Karl Kronenfeld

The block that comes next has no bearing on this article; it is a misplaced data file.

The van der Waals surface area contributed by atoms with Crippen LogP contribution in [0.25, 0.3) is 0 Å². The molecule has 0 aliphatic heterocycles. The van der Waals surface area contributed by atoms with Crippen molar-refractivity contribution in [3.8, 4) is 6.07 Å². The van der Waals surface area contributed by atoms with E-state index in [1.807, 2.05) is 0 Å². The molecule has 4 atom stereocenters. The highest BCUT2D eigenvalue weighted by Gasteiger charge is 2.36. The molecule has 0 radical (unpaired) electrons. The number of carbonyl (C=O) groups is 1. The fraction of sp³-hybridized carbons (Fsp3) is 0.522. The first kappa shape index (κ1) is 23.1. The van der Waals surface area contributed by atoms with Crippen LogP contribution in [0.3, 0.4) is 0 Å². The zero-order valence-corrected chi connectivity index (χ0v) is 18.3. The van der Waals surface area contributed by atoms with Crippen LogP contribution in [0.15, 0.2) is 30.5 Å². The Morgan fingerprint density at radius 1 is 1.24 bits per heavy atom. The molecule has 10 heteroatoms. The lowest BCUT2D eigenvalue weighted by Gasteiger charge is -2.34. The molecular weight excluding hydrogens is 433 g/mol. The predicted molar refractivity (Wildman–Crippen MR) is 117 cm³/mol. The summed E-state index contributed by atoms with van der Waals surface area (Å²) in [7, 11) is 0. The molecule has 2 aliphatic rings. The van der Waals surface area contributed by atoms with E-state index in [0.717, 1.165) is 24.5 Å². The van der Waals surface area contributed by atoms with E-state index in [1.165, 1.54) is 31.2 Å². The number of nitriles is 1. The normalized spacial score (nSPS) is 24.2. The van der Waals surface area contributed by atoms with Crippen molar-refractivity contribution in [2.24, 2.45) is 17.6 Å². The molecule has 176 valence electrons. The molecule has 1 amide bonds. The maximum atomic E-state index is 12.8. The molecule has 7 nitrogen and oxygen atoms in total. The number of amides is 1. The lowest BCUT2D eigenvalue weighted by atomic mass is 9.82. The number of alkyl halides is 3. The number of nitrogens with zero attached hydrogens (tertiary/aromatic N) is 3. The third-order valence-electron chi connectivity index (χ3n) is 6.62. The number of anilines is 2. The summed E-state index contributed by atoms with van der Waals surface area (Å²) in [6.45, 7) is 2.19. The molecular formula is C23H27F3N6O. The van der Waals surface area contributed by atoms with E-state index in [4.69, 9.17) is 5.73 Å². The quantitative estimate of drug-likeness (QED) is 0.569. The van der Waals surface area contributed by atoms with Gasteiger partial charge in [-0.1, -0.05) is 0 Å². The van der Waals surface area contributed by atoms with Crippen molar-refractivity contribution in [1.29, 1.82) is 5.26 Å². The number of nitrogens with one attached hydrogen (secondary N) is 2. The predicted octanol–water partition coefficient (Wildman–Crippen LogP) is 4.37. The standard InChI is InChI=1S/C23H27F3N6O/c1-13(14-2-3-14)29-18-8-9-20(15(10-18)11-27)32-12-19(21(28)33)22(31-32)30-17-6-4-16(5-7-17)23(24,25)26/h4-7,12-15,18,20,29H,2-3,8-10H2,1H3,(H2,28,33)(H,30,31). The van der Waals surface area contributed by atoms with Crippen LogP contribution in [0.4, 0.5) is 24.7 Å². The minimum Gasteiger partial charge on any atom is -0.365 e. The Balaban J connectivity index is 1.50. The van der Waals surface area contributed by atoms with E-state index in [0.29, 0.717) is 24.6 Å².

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 Mar21 awarded Yearling Dec21 awarded Constituent Dec9 awarded Caucus Dec3 comment Nobody told me that self teaching could be so damaging… I get the sense that you feel you know every aspect of the subjects you are taking. There is absolutely no way that is true; you simply haven't looked hard enough to find the interesting stuff. Often times the book will have exercises geared toward the more advanced reader at the end of its exercise sets, see if that is true for your textbooks. Also, look for patterns in your problems sets or see if there is some abstract result that solves your problems more efficiently or gives you deeper understanding of the answers. Dec2 comment Determine $\phi(2^{399}+1)$ My crystal ball works! Nov14 comment Determine $\phi(2^{399}+1)$ Intended answer: some very large number. Oct19 comment xy+x+y=0 What is the inverse Element? @Clayton Your confusion arises from mixing up the two multiplication operations. Sep30 awarded Explainer Sep24 awarded Autobiographer Sep4 comment Bisectors problem So it is just a hypothesis that N exists and B lies between M and N? Sep4 comment What is the flaw in this proof that all triangles are isosceles? You read the statement somewhere, it would help us if you indicated where you read it. Sep3 comment Bisectors problem That's what I guessed, chen h.; however consider a 45-45-90 triangle with legs AC, BC. Then the bisector of the supplementary angle of ACB is parallel to AB. Sep3 comment Bisectors problem Just wondering, what is the supplementary angle of a given angle? I took a guess, but it does not always happen that B lies between M and N with my choice. Sep1 comment Right-adjoint to the inverse image functor I discovered the right-adjoint $g$ by considering two simple examples. Let $f_1$ be the function from the set of two points to the singleton set. Let $f_2$ be the function $\{a,b,c\}\to\{u,v\}\colon a,b\mapsto u,c\mapsto v$. Perhaps these considerations will help you too. Sep1 comment question about $Spec(A)$ in Atiyah's book Introduction to Commutative Algebra @claire Yep, there is no such thing as an infinite sum. We sometimes abuse notation and write $\sum_{i\in I}f_ig_i$, $g_i\in A$ and all but finitely many of the $g_i$ are zero. Sep1 comment question about $Spec(A)$ in Atiyah's book Introduction to Commutative Algebra @claire You need to be a little more careful, since you may notice that your description allows for infinite sums in $A$ (something that makes no sense in your random ring $A$). Sep1 answered question about $Spec(A)$ in Atiyah's book Introduction to Commutative Algebra Jul16 comment Calculating a Factorial Base Representation While it is hard to be more explicit in your statement of the algorithm, a proof of it would be nice (I have proven it myself--I am just suggesting an improvement for your answer) Jun27 comment Definition of relatively prime in UFD´s BTW, it's great that you are comparing the definitions from two sources. Jun27 comment Definition of relatively prime in UFD´s If it was not a Unique Factorization Domain, you would be 100% correct.